Brain-Targeted Teaching Model:

Teachers' Lens

Entering the halls of Roland Park Elementary/Middle School, one would surely notice the brightly colored murals that grace the walls, the scent of peppermint coming from a kindergarten classroom, or the classical music drifting from a third-grade room. Around the corner, one might see first graders gleefully conducting surveys as they become “data detectives” and fifth graders combining yoga with the study of poetry and art. Sixth graders might be wearing costumes of Roman gods and goddesses as they describe ancient religious rituals and eighth graders determining the probability of getting out of school early based on yearly weather statistics.

Such innovative instruction is evidence that the teachers at Roland Park Elementary/Middle School have embraced the Brain-Targeted Teaching Model developed by their principal from 1993 through 2006, Dr. Mariale Hardiman, currently the Assistant Dean for Urban School Partnerships at Johns Hopkins University. The model, which combines research in the fields of neurosciences and education, is featured in her book
Connecting Brain Research with Effective Teaching: The Brain-Targeted Teaching Model. In addition to implementing the model's components in their classrooms, more than 30 teachers at the school are writing learning units to be shared with other educators. Teachers view the model as a powerful, highly relevant approach to improving student achievement. According to fifth grade teacher Linda Bluth, “The application of brain research to teaching will help educators not only to meet the demands of No Child Left Behind but will also help them expand instruction beyond standardized test taking.”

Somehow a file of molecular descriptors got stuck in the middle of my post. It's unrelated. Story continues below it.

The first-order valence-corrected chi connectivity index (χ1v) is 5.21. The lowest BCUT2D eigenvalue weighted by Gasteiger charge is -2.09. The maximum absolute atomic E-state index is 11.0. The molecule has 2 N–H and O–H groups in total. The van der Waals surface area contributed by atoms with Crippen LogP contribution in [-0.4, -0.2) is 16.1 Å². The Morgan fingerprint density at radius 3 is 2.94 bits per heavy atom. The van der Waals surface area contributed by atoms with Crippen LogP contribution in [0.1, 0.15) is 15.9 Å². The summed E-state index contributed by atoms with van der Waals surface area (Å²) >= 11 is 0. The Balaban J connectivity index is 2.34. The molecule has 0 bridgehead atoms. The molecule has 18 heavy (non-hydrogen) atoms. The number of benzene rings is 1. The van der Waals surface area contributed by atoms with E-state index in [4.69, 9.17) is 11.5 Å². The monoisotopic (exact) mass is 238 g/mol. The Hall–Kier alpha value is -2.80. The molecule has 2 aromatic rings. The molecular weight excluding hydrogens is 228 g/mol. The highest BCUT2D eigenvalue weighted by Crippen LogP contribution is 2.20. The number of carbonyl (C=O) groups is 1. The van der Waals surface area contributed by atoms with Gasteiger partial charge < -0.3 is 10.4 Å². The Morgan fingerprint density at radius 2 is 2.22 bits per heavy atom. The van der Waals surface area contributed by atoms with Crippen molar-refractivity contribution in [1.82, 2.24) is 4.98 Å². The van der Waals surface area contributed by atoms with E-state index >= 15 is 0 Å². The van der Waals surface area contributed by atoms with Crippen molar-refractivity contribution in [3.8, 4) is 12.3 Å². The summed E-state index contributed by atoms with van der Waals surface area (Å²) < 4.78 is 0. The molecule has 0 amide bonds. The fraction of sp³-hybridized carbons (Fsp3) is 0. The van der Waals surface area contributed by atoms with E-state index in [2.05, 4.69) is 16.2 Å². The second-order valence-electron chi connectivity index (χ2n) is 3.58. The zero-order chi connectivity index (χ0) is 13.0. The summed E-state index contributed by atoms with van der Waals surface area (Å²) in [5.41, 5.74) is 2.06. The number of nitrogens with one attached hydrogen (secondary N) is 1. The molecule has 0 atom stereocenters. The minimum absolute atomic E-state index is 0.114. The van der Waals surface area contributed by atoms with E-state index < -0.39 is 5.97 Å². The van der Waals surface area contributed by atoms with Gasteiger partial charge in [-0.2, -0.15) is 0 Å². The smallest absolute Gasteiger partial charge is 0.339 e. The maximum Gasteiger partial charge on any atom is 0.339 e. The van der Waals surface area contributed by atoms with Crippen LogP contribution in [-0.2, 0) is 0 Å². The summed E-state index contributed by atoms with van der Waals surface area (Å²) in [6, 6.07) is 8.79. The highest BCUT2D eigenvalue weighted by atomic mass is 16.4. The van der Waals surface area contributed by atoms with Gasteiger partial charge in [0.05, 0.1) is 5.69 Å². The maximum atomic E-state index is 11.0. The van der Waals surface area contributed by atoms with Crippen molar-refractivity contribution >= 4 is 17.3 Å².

With its comprehensive approach to education, the Brain-Targeted Teaching Model is receiving national recognition. Dr. Hardiman has presented her model at national conferences such as Harvard's Learning and the Brain Conference, Yale's 35th Annual Symposium of the Comer School Development Program, and the University of Connecticut's Symposium for Success. She has also presented at numerous schools and school districts in Maryland, New Jersey, Pennsylvania, Delaware, Illinois and New York. Teachers from Roland Park enjoy participating with Dr. Hardiman in many of these presentations.

Recently, Roland Park teachers conducted their own professional development, sharing lessons and units based on Dr. Hardiman's work connecting brain-targeted teaching to arts integration. “Brain targeted teaching,” states art teacher Clare Grizzard, “promotes collaboration among teachers, supports arts integration in all content areas, and allows for deeper learning through hands-on experiential encounters with concepts.”

English teacher Sidney Saunders maintains that the Brain-Targeted Teaching Model has helped her to see the big picture in terms of planning and implementing her curriculum. “I wish I had learned the model as part of my under-graduate education program; applying it will make me a more effective teacher and my students more efficient learners.”

Roland Park teachers plan to continue to share their work with other teachers through publication of their learning units on their website For more information, contact Dr. Hardiman at or Clare Grizzard at